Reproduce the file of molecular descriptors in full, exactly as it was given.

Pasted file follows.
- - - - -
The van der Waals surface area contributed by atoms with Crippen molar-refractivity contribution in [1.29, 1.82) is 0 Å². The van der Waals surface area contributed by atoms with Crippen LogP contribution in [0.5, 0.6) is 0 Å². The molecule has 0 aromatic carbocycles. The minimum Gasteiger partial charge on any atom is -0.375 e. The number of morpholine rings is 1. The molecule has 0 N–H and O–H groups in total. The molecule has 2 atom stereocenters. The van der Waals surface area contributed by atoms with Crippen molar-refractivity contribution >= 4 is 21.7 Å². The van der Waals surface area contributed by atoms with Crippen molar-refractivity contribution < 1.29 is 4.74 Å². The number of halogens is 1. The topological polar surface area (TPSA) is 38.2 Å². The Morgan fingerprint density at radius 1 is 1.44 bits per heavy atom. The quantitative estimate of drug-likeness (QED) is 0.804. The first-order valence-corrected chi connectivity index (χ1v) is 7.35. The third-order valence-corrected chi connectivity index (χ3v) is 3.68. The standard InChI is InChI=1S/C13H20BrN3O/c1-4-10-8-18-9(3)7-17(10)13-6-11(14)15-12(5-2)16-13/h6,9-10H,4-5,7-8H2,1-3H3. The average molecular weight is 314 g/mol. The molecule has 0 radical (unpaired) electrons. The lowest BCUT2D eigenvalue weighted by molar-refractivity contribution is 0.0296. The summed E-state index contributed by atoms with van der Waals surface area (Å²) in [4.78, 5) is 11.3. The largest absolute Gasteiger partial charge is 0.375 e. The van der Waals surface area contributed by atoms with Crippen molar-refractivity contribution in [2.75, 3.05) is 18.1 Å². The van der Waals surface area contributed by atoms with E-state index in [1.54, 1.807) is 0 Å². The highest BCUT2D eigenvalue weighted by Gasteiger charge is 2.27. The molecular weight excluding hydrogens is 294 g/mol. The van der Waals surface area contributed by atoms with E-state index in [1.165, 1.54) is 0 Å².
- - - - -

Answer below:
The van der Waals surface area contributed by atoms with Crippen molar-refractivity contribution in [1.29, 1.82) is 0 Å². The van der Waals surface area contributed by atoms with Crippen LogP contribution in [0.5, 0.6) is 0 Å². The molecule has 0 aromatic carbocycles. The minimum Gasteiger partial charge on any atom is -0.375 e. The number of morpholine rings is 1. The molecule has 0 N–H and O–H groups in total. The molecule has 2 atom stereocenters. The van der Waals surface area contributed by atoms with Crippen molar-refractivity contribution >= 4 is 21.7 Å². The van der Waals surface area contributed by atoms with Crippen molar-refractivity contribution < 1.29 is 4.74 Å². The number of halogens is 1. The topological polar surface area (TPSA) is 38.2 Å². The Morgan fingerprint density at radius 1 is 1.44 bits per heavy atom. The quantitative estimate of drug-likeness (QED) is 0.804. The first-order valence-corrected chi connectivity index (χ1v) is 7.35. The third-order valence-corrected chi connectivity index (χ3v) is 3.68. The standard InChI is InChI=1S/C13H20BrN3O/c1-4-10-8-18-9(3)7-17(10)13-6-11(14)15-12(5-2)16-13/h6,9-10H,4-5,7-8H2,1-3H3. The average molecular weight is 314 g/mol. The molecule has 0 radical (unpaired) electrons. The lowest BCUT2D eigenvalue weighted by molar-refractivity contribution is 0.0296. The summed E-state index contributed by atoms with van der Waals surface area (Å²) in [4.78, 5) is 11.3. The largest absolute Gasteiger partial charge is 0.375 e. The van der Waals surface area contributed by atoms with Crippen molar-refractivity contribution in [2.75, 3.05) is 18.1 Å². The van der Waals surface area contributed by atoms with E-state index in [1.54, 1.807) is 0 Å². The highest BCUT2D eigenvalue weighted by Gasteiger charge is 2.27. The molecular weight excluding hydrogens is 294 g/mol. The van der Waals surface area contributed by atoms with E-state index in [1.165, 1.54) is 0 Å².